Discussion on the topic of alternative reinsurance capital providers and insurance-linked securities managers level of discipline has been rife in recent months, but they are more disciplined than you think according to XL Group CEO Michael McGavick.
The word discipline has featured strongly in the global reinsurance market over the last year, with some suggesting that ILS capital and alternative reinsurance capital lacks discipline and is willing to be put to work at too low a cost or with insufficient underwriting experience and skill.
The word discipline has also featured in market discussions about the recent January reinsurance renewals, with some suggesting that it is traditional reinsurers who have lacked discipline in their struggle to remain competitive in the face of rising volumes of lower-cost, more efficient third-party reinsurance capital.
Michael McGavick, CEO of global insurance and reinsurance firm XL Group, raised this topic during the firms fourth-quarter earnings call last week.
XL Group itself is increasingly involved in managing third-party reinsurance capital through its New Ocean Capital Management unit, so it could be said that McGavick has a vested interest to support alternative capital, however his comments were measured and interestingly perhaps point the finger more at traditional reinsurance players than non-traditional capital.
McGavick was responding to a query on how XL Group would react to a continued influx of alternative reinsurance capital, with continued rate pressure as a result of the alternative and ILS players lower cost-of-capital, continuing to push down reinsurance rates until they became inadequate for traditional reinsurers.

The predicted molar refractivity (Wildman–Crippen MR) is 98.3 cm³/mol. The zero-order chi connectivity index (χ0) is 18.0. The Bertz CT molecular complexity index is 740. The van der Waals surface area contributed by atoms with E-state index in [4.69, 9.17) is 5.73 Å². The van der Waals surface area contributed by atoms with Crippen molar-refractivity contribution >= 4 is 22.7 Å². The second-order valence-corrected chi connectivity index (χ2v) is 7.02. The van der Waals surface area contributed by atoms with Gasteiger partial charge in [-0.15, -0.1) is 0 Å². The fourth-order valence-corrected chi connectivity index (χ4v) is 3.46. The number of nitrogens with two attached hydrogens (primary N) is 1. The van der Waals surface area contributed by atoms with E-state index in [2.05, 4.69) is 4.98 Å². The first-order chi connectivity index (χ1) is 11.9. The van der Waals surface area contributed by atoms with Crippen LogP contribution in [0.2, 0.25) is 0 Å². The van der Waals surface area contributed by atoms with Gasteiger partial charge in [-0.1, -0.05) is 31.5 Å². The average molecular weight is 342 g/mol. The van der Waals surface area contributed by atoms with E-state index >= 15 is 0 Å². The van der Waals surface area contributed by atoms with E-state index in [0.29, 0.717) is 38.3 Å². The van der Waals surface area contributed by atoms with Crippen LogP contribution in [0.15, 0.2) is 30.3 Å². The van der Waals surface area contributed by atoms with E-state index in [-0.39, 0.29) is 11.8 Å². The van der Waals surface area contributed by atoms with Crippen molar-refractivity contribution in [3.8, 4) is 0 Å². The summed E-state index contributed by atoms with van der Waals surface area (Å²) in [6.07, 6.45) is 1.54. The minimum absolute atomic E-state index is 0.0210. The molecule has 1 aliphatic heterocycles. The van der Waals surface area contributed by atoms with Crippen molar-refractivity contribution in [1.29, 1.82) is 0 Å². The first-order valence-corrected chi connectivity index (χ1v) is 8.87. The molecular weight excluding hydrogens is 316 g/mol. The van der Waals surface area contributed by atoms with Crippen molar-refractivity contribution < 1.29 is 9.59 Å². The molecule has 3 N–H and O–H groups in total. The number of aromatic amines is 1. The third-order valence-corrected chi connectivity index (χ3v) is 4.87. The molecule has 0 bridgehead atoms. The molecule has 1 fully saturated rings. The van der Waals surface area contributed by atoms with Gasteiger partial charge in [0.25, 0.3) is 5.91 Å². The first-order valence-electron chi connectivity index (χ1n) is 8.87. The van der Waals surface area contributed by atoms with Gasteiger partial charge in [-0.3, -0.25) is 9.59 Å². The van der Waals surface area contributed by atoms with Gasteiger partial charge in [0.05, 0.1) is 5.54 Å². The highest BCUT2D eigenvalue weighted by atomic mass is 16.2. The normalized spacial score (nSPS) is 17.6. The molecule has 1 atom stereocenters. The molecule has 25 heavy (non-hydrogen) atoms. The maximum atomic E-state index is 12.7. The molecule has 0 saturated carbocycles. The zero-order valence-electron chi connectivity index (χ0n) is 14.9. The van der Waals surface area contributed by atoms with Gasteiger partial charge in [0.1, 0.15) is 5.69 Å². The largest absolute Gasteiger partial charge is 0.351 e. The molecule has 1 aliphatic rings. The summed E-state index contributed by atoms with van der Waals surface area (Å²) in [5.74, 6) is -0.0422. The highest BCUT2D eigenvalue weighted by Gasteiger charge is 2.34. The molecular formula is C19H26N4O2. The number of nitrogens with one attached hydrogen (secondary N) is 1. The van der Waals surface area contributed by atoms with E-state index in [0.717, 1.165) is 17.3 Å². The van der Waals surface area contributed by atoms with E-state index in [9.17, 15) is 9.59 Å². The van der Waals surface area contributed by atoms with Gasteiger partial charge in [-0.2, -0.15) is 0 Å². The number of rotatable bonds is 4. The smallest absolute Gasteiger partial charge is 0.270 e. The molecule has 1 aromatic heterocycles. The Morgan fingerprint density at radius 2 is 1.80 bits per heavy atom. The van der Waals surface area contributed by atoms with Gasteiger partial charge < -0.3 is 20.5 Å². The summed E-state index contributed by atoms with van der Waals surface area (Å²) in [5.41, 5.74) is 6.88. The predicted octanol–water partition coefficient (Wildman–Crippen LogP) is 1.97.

McGavick said that the recent January reinsurance renewal season gave him more cause to feel comfortable than to feel frightened. He said that there was a good deal of frenzy going on in the reinsurance market, but; “Generally speaking it wasn’t so much what the alternative capital guys were pricing at it was the frenzy among the existing players not to lose share in reaction.”
On the alternative capital players, McGavick said; “They were more disciplined than I think some are thinking. Some are thinking that the alternative guys just came in and whacked the market. No, what happened was the traditional players were so focused on keeping those shares that they got engaged in their own little frenzy.”
McGavick acknowledged that alternative reinsurance capital and ILS players were not irrational, saying that he would not have expected them to be.
McGavick continued; “So I don’t feel the alternative guys, and I certainly know I don’t expect our alternative guys, are going to be somehow irrational. I think they have a different set of costs. They have different appetites and they’ll play that card.”
Discipline, in terms of underwriting and deployment of capital whether traditional or non-traditional, is likely to be a hot topic through 2014, with rates down and competition high. The temptation to take on that little bit more risk, or to expand terms that little bit more than before, is going to be strong for both camps at the key U.S. property catastrophe reinsurance renewals.
The mid-year June/July property catastrophe renewals may be the biggest test of discipline that the ILS and alternative reinsurance capital market has faced in its near 20 year history. It is also going to be a test for traditional reinsurers and the temptation to relax underwriting controls may be too high for some to resist.
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